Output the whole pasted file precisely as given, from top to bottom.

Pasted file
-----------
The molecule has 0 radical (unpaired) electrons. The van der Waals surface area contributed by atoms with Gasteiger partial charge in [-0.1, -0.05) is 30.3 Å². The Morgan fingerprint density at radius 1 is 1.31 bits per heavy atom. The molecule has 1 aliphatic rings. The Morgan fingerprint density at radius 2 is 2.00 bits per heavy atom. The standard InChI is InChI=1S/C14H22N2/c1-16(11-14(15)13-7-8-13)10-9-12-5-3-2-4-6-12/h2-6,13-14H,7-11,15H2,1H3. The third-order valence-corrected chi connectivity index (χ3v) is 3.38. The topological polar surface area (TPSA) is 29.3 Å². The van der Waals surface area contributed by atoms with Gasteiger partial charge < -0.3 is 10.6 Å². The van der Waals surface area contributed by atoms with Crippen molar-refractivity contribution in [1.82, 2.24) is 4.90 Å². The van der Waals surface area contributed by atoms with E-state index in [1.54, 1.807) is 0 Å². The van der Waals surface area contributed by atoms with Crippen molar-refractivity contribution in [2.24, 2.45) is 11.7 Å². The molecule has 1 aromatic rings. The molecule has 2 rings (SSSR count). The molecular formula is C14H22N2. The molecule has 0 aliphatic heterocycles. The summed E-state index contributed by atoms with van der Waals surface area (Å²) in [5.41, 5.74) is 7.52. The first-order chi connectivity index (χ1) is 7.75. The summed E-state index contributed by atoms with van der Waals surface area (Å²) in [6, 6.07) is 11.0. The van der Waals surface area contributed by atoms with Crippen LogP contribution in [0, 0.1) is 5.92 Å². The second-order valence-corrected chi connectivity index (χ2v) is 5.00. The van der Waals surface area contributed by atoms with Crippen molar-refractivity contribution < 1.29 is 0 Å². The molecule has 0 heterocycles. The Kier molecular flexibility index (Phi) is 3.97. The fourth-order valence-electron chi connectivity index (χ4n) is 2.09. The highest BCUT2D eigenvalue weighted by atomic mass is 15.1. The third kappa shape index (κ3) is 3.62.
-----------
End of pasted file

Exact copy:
The molecule has 0 radical (unpaired) electrons. The van der Waals surface area contributed by atoms with Gasteiger partial charge in [-0.1, -0.05) is 30.3 Å². The Morgan fingerprint density at radius 1 is 1.31 bits per heavy atom. The molecule has 1 aliphatic rings. The Morgan fingerprint density at radius 2 is 2.00 bits per heavy atom. The standard InChI is InChI=1S/C14H22N2/c1-16(11-14(15)13-7-8-13)10-9-12-5-3-2-4-6-12/h2-6,13-14H,7-11,15H2,1H3. The third-order valence-corrected chi connectivity index (χ3v) is 3.38. The topological polar surface area (TPSA) is 29.3 Å². The van der Waals surface area contributed by atoms with Gasteiger partial charge < -0.3 is 10.6 Å². The van der Waals surface area contributed by atoms with Crippen molar-refractivity contribution in [1.82, 2.24) is 4.90 Å². The van der Waals surface area contributed by atoms with E-state index in [1.54, 1.807) is 0 Å². The van der Waals surface area contributed by atoms with Crippen molar-refractivity contribution in [2.24, 2.45) is 11.7 Å². The molecule has 1 aromatic rings. The molecule has 2 rings (SSSR count). The molecular formula is C14H22N2. The molecule has 0 aliphatic heterocycles. The summed E-state index contributed by atoms with van der Waals surface area (Å²) in [5.41, 5.74) is 7.52. The first-order chi connectivity index (χ1) is 7.75. The summed E-state index contributed by atoms with van der Waals surface area (Å²) in [6, 6.07) is 11.0. The van der Waals surface area contributed by atoms with Crippen LogP contribution in [0, 0.1) is 5.92 Å². The second-order valence-corrected chi connectivity index (χ2v) is 5.00. The van der Waals surface area contributed by atoms with Crippen molar-refractivity contribution < 1.29 is 0 Å². The molecule has 0 heterocycles. The Kier molecular flexibility index (Phi) is 3.97. The fourth-order valence-electron chi connectivity index (χ4n) is 2.09. The highest BCUT2D eigenvalue weighted by atomic mass is 15.1. The third kappa shape index (κ3) is 3.62.